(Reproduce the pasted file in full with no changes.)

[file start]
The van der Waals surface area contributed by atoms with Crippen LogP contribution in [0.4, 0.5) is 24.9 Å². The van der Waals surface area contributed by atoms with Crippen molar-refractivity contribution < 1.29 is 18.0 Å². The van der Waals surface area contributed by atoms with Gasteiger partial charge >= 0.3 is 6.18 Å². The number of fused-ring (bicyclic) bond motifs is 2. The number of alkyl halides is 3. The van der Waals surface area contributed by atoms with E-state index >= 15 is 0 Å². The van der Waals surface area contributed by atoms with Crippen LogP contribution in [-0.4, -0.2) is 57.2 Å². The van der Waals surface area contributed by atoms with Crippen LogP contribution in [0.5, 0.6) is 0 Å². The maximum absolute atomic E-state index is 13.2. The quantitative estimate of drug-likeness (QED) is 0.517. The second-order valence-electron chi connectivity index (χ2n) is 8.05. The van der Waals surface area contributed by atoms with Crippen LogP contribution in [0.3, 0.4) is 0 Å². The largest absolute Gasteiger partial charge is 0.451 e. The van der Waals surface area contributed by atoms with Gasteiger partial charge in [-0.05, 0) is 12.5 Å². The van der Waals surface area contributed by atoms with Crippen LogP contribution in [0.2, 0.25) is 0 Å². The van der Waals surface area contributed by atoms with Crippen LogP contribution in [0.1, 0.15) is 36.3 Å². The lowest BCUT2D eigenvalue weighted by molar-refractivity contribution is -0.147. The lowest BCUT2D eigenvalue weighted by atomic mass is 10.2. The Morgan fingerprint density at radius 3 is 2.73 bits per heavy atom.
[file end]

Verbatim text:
The van der Waals surface area contributed by atoms with Crippen LogP contribution in [0.4, 0.5) is 24.9 Å². The van der Waals surface area contributed by atoms with Crippen molar-refractivity contribution < 1.29 is 18.0 Å². The van der Waals surface area contributed by atoms with Gasteiger partial charge >= 0.3 is 6.18 Å². The number of fused-ring (bicyclic) bond motifs is 2. The number of alkyl halides is 3. The van der Waals surface area contributed by atoms with E-state index >= 15 is 0 Å². The van der Waals surface area contributed by atoms with Crippen LogP contribution in [-0.4, -0.2) is 57.2 Å². The van der Waals surface area contributed by atoms with Crippen LogP contribution in [0.5, 0.6) is 0 Å². The maximum absolute atomic E-state index is 13.2. The quantitative estimate of drug-likeness (QED) is 0.517. The second-order valence-electron chi connectivity index (χ2n) is 8.05. The van der Waals surface area contributed by atoms with Crippen LogP contribution in [0.3, 0.4) is 0 Å². The largest absolute Gasteiger partial charge is 0.451 e. The van der Waals surface area contributed by atoms with Gasteiger partial charge in [-0.05, 0) is 12.5 Å². The van der Waals surface area contributed by atoms with Crippen LogP contribution in [0.2, 0.25) is 0 Å². The van der Waals surface area contributed by atoms with Crippen LogP contribution in [0.1, 0.15) is 36.3 Å². The lowest BCUT2D eigenvalue weighted by molar-refractivity contribution is -0.147. The lowest BCUT2D eigenvalue weighted by atomic mass is 10.2. The Morgan fingerprint density at radius 3 is 2.73 bits per heavy atom.